The administration has taken other steps in recent months that curb immigration. Presidential executive orders have almost entirely ended issuance of green cards and work-based visas for people applying from outside the country; red tape and bureaucracy have slowed the process for those applying from within U.S. borders. For a while, the agency refused to forward files from one office to another. The centers that collect necessary biometric data remain shuttered.

These pipeline delays are likely to dramatically reduce the number of green cards ultimately approved and issued this year.

Under normal circumstances, immigrants who need proof of legal residency but haven’t yet received their green card would have an alternative: get a special passport stamp from USCIS. But amid covid-related changes, applicants must provide evidence of a “critical need,” with little guidance about what that means.

“The bottom line is that applicants pay huge filing fees, and it appears that these fees have apparently been either squandered through mismanagement or diverted to enforcement-focused initiatives, to the great detriment of applicants as well as the overall efficiency of the immigration process,” says Anis Saleh, an immigration attorney in Coral Gables, Fla. “The administration has accomplished its goal of shutting down legal immigration without actually changing the law.”

07/07/2020 - International Students Banned From Online-Only Instruction

By Emma Whitford of Inside Higher Ed / July 7, 2020

The new Department of Homeland Security rule prohibits international students from returning to or remaining in the United States if their colleges adopt an online-only instruction model for the fall.

New guidance for the Student and Exchange Visitor Program issued by the U.S. Department of Homeland Security has stoked anger and confusion from students, faculty and immigration advocates.

The new temporary final rule, issued Monday afternoon, prohibits international students from returning to or remaining in the United States this fall if the colleges they attend adopt online-only instruction models amid the pandemic.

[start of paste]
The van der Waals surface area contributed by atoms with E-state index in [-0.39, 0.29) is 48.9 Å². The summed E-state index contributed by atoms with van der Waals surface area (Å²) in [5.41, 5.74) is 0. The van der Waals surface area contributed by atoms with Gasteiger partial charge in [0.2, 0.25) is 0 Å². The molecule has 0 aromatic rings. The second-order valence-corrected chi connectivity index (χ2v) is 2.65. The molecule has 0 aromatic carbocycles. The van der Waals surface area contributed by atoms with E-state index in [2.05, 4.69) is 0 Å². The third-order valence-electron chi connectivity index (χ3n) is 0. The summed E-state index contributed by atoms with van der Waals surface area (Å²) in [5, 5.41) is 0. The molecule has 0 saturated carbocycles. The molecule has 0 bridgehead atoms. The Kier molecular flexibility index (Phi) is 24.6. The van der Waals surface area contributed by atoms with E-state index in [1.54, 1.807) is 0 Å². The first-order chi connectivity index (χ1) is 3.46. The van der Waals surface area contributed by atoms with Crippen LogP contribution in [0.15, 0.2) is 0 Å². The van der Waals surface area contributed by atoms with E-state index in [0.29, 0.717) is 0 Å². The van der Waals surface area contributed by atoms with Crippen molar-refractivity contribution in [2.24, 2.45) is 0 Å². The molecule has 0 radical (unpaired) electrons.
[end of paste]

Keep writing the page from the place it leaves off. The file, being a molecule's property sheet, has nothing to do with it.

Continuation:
A growing number of colleges -- including Harvard University -- have announced that they will reopen their campuses in the fall but conduct classes online. Even with campuses open, international students will be prohibited from studying in the United States under the rule.

“It’s just mean-spirited,” said Allen Orr, president-elect of the American Immigration Lawyers Association. He noted the myriad logistical issues it poses for international students.

“You are discontinuing whatever you may have already been in. You might have already had a lease,” he said. “Even if these colleges have school online, some places may be in different hours and different time zones.”

Should colleges’ instruction models change midsemester, returning to the United States could be difficult, Orr said.

“If colleges are able to reopen -- let’s say there’s a vaccine or whatever happens -- those foreign students would be disadvantaged in their ability to come back,” he said. “There are not that many flights back to the United States; there are not that many flights within the United States.”

On the other hand, if colleges conducting in-person instruction this fall move back online midsemester, international students will be required to leave the country or “take alternative steps to maintain their nonimmigrant status such as transfer to a school with in-person instruction,” the rule states.

This is a shift away from the exceptions put in place during the spring and summer terms, which allowed international students residing in the U.S. to take a fully online course load as colleges transitioned to online instruction in response to the coronavirus pandemic. More than 90 percent of international students chose to remain stateside in the spring, according to a survey by the Institute for International Education. Should the pandemic worsen, the new rule would not allow such flexibility for those students.